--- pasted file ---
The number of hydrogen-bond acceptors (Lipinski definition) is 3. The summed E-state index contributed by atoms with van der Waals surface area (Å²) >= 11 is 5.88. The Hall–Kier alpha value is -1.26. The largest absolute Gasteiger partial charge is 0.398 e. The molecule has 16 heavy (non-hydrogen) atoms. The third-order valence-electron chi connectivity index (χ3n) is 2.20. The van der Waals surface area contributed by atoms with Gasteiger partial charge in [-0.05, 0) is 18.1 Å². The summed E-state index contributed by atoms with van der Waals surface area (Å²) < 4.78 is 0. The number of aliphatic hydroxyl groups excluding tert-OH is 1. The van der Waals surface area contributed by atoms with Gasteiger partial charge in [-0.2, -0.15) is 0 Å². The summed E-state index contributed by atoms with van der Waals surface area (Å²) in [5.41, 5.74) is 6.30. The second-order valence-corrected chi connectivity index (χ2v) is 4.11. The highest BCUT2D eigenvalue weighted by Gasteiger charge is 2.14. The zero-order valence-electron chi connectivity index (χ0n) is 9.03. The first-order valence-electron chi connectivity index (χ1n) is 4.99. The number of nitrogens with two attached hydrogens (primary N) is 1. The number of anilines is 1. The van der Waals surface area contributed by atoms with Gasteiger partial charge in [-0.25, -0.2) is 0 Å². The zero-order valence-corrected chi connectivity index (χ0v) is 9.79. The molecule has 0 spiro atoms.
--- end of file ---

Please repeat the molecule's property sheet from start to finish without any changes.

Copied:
The number of hydrogen-bond acceptors (Lipinski definition) is 3. The summed E-state index contributed by atoms with van der Waals surface area (Å²) >= 11 is 5.88. The Hall–Kier alpha value is -1.26. The largest absolute Gasteiger partial charge is 0.398 e. The molecule has 16 heavy (non-hydrogen) atoms. The third-order valence-electron chi connectivity index (χ3n) is 2.20. The van der Waals surface area contributed by atoms with Gasteiger partial charge in [-0.05, 0) is 18.1 Å². The summed E-state index contributed by atoms with van der Waals surface area (Å²) < 4.78 is 0. The number of aliphatic hydroxyl groups excluding tert-OH is 1. The van der Waals surface area contributed by atoms with Gasteiger partial charge in [-0.2, -0.15) is 0 Å². The summed E-state index contributed by atoms with van der Waals surface area (Å²) in [5.41, 5.74) is 6.30. The second-order valence-corrected chi connectivity index (χ2v) is 4.11. The highest BCUT2D eigenvalue weighted by Gasteiger charge is 2.14. The zero-order valence-electron chi connectivity index (χ0n) is 9.03. The first-order valence-electron chi connectivity index (χ1n) is 4.99. The number of nitrogens with two attached hydrogens (primary N) is 1. The number of anilines is 1. The van der Waals surface area contributed by atoms with Gasteiger partial charge in [-0.25, -0.2) is 0 Å². The zero-order valence-corrected chi connectivity index (χ0v) is 9.79. The molecule has 0 spiro atoms.